Chauncey Billups may have thrown a wrench into Denver’s trade plans for Carmelo Anthony.
The Nuggets want to deal with Nets — where they can get Derrick Favors and some first-round draft picks — but Anthony’s agent has pushed for getting Chauncey Billups and other players traded to New Jersey with him because Anthony doesn’t want to go to a rebuilding team.
Except, Billups doesn’t want to leave Denver.
That’s what his agent told Chris Tomasson of FanHouse.
“I’ve been in constant contact with Masai (Ujiri, the Nuggets executive vice president of basketball operations) and made it clear that Chauncey’s desire is to remain a Nugget for the rest of his playing career and thereafter,” Billups’ agent, Andy Miller, said by phone Saturday to FanHouse. “If any of these rumors were to come to fruition, Chauncey and I would definitely want to maintain our flexibility and explore our free agency as soon as possible.”
Billups is a Denver native. He is set to make $14.2 million next season, however that can be bought out for $3.7 million at the end of this season. There is a chance Billups could be bought out right after any trade this season, although that seems a long shot.
The comments by Miller would have to give New Jersey (or any team looking to trade for Billups) pause. That pause could hurt the chances of the Nets to complete any three-team deal, although it does not preclude it. Meanwhile, Knicks executives are just smiling.
Billups took the high road with his comments.
“Everybody knows what I want and my intentions,” Billups, 34, said of wanting to finish his career with the Nuggets. “I’ve been clear about that. But I also know this is professional sports and this is a business. So I hope that I’m here. Everybody knows that. But, if I’m not, I’m going to do the best I can, whatever happens.”
The Bulls suffered a rough loss in Boston last night.
It didn’t get better afterward.
K.C. Johnson of the Chicago Tribune:
Celtics general manager Danny Ainge – who played for Boston in the 80s – pleaded ignorance to any nefarious plumbing:
I think the idea that teams plot to shut off the visitor’s hot water is often overstated. Arenas have complex infrastructure, and things can go wrong on their own. Sometimes, the home team loses hot water, but that never gets remembered.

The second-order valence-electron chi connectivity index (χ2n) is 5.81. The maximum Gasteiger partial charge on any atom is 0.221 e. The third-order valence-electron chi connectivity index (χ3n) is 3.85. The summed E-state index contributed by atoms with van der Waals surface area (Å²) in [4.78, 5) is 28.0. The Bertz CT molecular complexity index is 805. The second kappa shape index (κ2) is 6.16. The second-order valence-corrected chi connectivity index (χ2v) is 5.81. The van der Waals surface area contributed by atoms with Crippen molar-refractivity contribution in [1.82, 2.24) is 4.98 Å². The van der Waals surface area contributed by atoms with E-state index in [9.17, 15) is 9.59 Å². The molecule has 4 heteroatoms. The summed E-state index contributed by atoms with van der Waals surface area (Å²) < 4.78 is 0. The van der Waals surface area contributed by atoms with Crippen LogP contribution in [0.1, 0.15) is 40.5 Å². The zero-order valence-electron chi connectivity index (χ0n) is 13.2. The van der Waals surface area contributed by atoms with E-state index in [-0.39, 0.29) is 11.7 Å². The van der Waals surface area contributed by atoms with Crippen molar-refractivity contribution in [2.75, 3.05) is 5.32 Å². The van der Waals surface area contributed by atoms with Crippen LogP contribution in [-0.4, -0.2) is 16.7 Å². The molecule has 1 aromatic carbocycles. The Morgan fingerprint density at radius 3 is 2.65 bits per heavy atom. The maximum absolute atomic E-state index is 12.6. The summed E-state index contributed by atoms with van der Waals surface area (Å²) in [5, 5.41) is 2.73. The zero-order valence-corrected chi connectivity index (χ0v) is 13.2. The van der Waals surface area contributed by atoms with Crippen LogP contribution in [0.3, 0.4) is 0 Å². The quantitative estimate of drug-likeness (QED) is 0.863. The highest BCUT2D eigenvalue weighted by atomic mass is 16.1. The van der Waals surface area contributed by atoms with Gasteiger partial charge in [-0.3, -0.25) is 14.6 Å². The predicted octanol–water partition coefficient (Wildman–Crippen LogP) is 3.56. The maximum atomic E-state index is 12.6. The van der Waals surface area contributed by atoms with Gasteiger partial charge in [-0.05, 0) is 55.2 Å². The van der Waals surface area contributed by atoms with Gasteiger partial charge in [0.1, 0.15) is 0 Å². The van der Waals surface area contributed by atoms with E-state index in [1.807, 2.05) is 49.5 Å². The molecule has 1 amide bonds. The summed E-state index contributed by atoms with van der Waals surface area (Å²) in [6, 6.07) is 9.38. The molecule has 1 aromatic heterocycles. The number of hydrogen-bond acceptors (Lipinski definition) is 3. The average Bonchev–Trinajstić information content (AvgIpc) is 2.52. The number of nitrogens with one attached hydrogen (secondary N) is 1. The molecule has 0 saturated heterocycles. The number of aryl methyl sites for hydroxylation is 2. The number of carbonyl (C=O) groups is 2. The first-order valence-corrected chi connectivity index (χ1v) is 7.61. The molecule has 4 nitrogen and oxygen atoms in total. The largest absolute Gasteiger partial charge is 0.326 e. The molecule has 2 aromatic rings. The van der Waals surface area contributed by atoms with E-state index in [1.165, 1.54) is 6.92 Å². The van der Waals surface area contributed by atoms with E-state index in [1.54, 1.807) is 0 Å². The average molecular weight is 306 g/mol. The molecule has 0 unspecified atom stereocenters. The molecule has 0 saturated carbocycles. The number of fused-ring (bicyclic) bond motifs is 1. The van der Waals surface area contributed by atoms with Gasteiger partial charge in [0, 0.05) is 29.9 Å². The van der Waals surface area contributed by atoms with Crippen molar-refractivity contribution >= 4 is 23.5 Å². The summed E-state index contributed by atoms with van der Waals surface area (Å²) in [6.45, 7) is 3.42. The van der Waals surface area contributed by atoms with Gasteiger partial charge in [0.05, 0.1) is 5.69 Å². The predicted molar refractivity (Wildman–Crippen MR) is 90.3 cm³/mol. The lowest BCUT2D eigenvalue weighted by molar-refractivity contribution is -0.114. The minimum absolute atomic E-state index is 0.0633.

But reasonable excuses don’t make a cold shower in the moment any more tolerable.
Robin Lopez had reason to be upset from the Bulls’ Game 5 loss to the Celtics last night.
This miss was all on him.
Dwyane Wade (26 points, 11 rebounds, eight assists) was the Bulls’ best player in their Game 5 loss to the Celtics last night.
But the 35-year-old guard clearly didn’t go all out on every possession.
Players can justify not closing out by claiming they were prioritizing rebounding position. Wade clearly has no such excuse.
The Los Angeles Clippers dropped Game 5 to the Utah Jazz on Tuesday night, and find themselves down 3-2 as they head back to Salt Lake City for Game 6. The Clippers have had to deal with Utah’s formidable defense, so much so that they’ve built in counters to Jazz defenders overplaying shooters like JJ Redick.
One example of this countering method could be found in Game 3, when the Clippers ran a split cut for Redick. Instead of fighting endlessly around screens for a 3-point shot as you might expect, LA took the easy route and simply cut Redick to the basket for an easy layup as a means to take advantage of an overeager defender.
We’ve talked about the Split Cut here on NBA Playbook before. The Los Angeles Lakers used it earlier in the season to beat the Golden State Warriors, the team that uses the split cut perhaps the most out of any team in the NBA.
Other teams, including the Portland Trail Blazers, have adapted the Warriors’ use of the split cut as a counter for their own offense this season, which is a testament to just how useful it is.
If you need a reminder, a split cut all about a screener coming up to screen, then cutting toward the basket before his screen action fully takes place. It’s about timing, and catching defenders off guard when they go to set up their recover positions for screens.
For a full breakdown on the split cut and how the Clippers used it, watch the video above.